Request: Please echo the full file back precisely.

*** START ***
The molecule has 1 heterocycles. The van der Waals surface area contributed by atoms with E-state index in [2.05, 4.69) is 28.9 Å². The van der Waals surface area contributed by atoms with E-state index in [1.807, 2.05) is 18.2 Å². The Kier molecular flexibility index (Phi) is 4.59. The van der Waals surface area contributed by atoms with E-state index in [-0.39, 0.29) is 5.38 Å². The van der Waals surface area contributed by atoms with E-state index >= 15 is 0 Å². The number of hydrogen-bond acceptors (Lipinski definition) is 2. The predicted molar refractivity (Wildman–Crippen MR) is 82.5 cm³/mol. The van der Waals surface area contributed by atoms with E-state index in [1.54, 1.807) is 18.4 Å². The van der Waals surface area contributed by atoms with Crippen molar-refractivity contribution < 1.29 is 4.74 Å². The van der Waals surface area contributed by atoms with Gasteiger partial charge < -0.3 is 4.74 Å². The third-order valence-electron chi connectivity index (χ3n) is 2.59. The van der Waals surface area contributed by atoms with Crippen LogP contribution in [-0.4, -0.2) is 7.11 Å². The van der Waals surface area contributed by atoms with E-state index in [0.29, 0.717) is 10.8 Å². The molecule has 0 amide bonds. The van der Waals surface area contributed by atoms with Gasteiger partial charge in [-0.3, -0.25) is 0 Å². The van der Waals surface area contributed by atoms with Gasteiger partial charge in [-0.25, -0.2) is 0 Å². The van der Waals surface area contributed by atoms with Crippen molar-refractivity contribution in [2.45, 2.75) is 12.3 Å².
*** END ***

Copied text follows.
The molecule has 1 heterocycles. The van der Waals surface area contributed by atoms with E-state index in [2.05, 4.69) is 28.9 Å². The van der Waals surface area contributed by atoms with E-state index in [1.807, 2.05) is 18.2 Å². The Kier molecular flexibility index (Phi) is 4.59. The van der Waals surface area contributed by atoms with E-state index in [-0.39, 0.29) is 5.38 Å². The van der Waals surface area contributed by atoms with E-state index >= 15 is 0 Å². The number of hydrogen-bond acceptors (Lipinski definition) is 2. The predicted molar refractivity (Wildman–Crippen MR) is 82.5 cm³/mol. The van der Waals surface area contributed by atoms with E-state index in [1.54, 1.807) is 18.4 Å². The van der Waals surface area contributed by atoms with Crippen molar-refractivity contribution < 1.29 is 4.74 Å². The van der Waals surface area contributed by atoms with Gasteiger partial charge < -0.3 is 4.74 Å². The third-order valence-electron chi connectivity index (χ3n) is 2.59. The van der Waals surface area contributed by atoms with Crippen LogP contribution in [-0.4, -0.2) is 7.11 Å². The van der Waals surface area contributed by atoms with E-state index in [0.29, 0.717) is 10.8 Å². The molecule has 0 amide bonds. The van der Waals surface area contributed by atoms with Gasteiger partial charge in [-0.3, -0.25) is 0 Å². The van der Waals surface area contributed by atoms with Gasteiger partial charge in [-0.25, -0.2) is 0 Å². The van der Waals surface area contributed by atoms with Crippen molar-refractivity contribution in [2.45, 2.75) is 12.3 Å².